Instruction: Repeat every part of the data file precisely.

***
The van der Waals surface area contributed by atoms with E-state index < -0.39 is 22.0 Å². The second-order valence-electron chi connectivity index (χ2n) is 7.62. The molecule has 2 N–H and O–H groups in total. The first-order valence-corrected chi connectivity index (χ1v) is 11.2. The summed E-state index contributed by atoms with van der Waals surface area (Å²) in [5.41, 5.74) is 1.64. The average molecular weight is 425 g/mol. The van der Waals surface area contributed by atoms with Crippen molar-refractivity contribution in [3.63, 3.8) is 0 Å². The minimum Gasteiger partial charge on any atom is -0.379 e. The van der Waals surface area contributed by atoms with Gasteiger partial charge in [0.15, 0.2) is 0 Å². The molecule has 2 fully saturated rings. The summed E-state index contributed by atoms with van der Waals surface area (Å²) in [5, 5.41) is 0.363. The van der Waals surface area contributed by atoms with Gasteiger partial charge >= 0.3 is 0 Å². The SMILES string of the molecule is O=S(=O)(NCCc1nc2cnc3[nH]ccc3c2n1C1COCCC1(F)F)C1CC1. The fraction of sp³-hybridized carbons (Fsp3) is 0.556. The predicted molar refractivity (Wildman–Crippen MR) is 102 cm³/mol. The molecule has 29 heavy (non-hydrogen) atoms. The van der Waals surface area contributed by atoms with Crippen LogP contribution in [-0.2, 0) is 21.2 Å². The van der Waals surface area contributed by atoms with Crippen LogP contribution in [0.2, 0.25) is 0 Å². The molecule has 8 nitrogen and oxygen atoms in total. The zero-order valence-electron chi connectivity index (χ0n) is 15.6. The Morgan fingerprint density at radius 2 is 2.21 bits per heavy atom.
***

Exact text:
The van der Waals surface area contributed by atoms with E-state index < -0.39 is 22.0 Å². The second-order valence-electron chi connectivity index (χ2n) is 7.62. The molecule has 2 N–H and O–H groups in total. The first-order valence-corrected chi connectivity index (χ1v) is 11.2. The summed E-state index contributed by atoms with van der Waals surface area (Å²) in [5.41, 5.74) is 1.64. The average molecular weight is 425 g/mol. The van der Waals surface area contributed by atoms with Crippen molar-refractivity contribution in [3.63, 3.8) is 0 Å². The minimum Gasteiger partial charge on any atom is -0.379 e. The van der Waals surface area contributed by atoms with Gasteiger partial charge in [0.15, 0.2) is 0 Å². The molecule has 2 fully saturated rings. The summed E-state index contributed by atoms with van der Waals surface area (Å²) in [5, 5.41) is 0.363. The van der Waals surface area contributed by atoms with Gasteiger partial charge >= 0.3 is 0 Å². The SMILES string of the molecule is O=S(=O)(NCCc1nc2cnc3[nH]ccc3c2n1C1COCCC1(F)F)C1CC1. The fraction of sp³-hybridized carbons (Fsp3) is 0.556. The predicted molar refractivity (Wildman–Crippen MR) is 102 cm³/mol. The molecule has 29 heavy (non-hydrogen) atoms. The van der Waals surface area contributed by atoms with Crippen LogP contribution in [-0.2, 0) is 21.2 Å². The van der Waals surface area contributed by atoms with Crippen LogP contribution in [0.2, 0.25) is 0 Å². The molecule has 8 nitrogen and oxygen atoms in total. The zero-order valence-electron chi connectivity index (χ0n) is 15.6. The Morgan fingerprint density at radius 2 is 2.21 bits per heavy atom.